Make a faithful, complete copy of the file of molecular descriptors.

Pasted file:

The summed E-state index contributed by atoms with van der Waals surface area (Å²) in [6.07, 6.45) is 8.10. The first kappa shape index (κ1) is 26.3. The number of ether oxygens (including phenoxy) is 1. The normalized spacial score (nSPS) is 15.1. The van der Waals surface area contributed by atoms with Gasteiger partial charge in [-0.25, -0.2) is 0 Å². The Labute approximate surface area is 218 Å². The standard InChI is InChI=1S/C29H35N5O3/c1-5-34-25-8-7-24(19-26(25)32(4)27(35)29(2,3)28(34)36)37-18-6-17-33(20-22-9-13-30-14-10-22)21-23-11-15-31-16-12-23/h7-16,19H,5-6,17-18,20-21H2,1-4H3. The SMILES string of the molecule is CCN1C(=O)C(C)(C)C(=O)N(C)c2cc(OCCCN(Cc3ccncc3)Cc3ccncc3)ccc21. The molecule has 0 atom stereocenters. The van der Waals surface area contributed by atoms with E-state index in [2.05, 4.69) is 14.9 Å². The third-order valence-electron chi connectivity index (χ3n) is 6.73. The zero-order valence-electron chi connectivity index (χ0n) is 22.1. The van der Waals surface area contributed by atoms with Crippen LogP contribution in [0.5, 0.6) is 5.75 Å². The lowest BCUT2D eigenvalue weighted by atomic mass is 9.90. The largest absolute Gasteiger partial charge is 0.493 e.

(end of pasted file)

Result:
The summed E-state index contributed by atoms with van der Waals surface area (Å²) in [6.07, 6.45) is 8.10. The first kappa shape index (κ1) is 26.3. The number of ether oxygens (including phenoxy) is 1. The normalized spacial score (nSPS) is 15.1. The van der Waals surface area contributed by atoms with Gasteiger partial charge in [-0.25, -0.2) is 0 Å². The Labute approximate surface area is 218 Å². The standard InChI is InChI=1S/C29H35N5O3/c1-5-34-25-8-7-24(19-26(25)32(4)27(35)29(2,3)28(34)36)37-18-6-17-33(20-22-9-13-30-14-10-22)21-23-11-15-31-16-12-23/h7-16,19H,5-6,17-18,20-21H2,1-4H3. The SMILES string of the molecule is CCN1C(=O)C(C)(C)C(=O)N(C)c2cc(OCCCN(Cc3ccncc3)Cc3ccncc3)ccc21. The molecule has 0 atom stereocenters. The van der Waals surface area contributed by atoms with E-state index in [2.05, 4.69) is 14.9 Å². The third-order valence-electron chi connectivity index (χ3n) is 6.73. The zero-order valence-electron chi connectivity index (χ0n) is 22.1. The van der Waals surface area contributed by atoms with Crippen LogP contribution in [0.5, 0.6) is 5.75 Å². The lowest BCUT2D eigenvalue weighted by atomic mass is 9.90. The largest absolute Gasteiger partial charge is 0.493 e.